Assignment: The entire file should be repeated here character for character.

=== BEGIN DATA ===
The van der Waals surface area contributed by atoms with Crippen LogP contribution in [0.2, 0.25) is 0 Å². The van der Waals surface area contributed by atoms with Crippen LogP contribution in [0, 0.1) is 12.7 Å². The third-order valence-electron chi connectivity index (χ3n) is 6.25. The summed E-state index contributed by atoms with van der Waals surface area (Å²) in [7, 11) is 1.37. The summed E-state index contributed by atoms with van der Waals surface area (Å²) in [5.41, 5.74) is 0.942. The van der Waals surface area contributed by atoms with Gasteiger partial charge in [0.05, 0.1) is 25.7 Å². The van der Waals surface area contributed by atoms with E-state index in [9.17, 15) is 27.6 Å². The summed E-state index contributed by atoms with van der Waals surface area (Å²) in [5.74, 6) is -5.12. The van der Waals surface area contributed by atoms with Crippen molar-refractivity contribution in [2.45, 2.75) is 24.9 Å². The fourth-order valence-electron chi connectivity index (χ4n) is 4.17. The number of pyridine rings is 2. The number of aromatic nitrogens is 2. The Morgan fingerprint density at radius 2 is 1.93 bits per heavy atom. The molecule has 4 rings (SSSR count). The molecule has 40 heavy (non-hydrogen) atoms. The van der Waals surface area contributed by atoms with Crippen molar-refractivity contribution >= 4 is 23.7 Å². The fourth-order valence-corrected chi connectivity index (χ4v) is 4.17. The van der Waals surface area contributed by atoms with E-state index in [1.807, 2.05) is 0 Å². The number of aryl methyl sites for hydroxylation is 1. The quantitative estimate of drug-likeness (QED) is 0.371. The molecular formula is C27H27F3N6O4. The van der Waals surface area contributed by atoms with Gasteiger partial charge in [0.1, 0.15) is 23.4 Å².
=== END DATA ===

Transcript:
The van der Waals surface area contributed by atoms with Crippen LogP contribution in [0.2, 0.25) is 0 Å². The van der Waals surface area contributed by atoms with Crippen LogP contribution in [0, 0.1) is 12.7 Å². The third-order valence-electron chi connectivity index (χ3n) is 6.25. The summed E-state index contributed by atoms with van der Waals surface area (Å²) in [7, 11) is 1.37. The summed E-state index contributed by atoms with van der Waals surface area (Å²) in [5.41, 5.74) is 0.942. The van der Waals surface area contributed by atoms with Gasteiger partial charge in [0.05, 0.1) is 25.7 Å². The van der Waals surface area contributed by atoms with E-state index in [9.17, 15) is 27.6 Å². The summed E-state index contributed by atoms with van der Waals surface area (Å²) in [5.74, 6) is -5.12. The van der Waals surface area contributed by atoms with Crippen molar-refractivity contribution in [2.45, 2.75) is 24.9 Å². The fourth-order valence-electron chi connectivity index (χ4n) is 4.17. The number of pyridine rings is 2. The number of aromatic nitrogens is 2. The Morgan fingerprint density at radius 2 is 1.93 bits per heavy atom. The molecule has 4 rings (SSSR count). The molecule has 40 heavy (non-hydrogen) atoms. The van der Waals surface area contributed by atoms with Crippen molar-refractivity contribution >= 4 is 23.7 Å². The fourth-order valence-corrected chi connectivity index (χ4v) is 4.17. The van der Waals surface area contributed by atoms with E-state index in [1.807, 2.05) is 0 Å². The number of aryl methyl sites for hydroxylation is 1. The quantitative estimate of drug-likeness (QED) is 0.371. The molecular formula is C27H27F3N6O4. The van der Waals surface area contributed by atoms with Gasteiger partial charge in [0.1, 0.15) is 23.4 Å².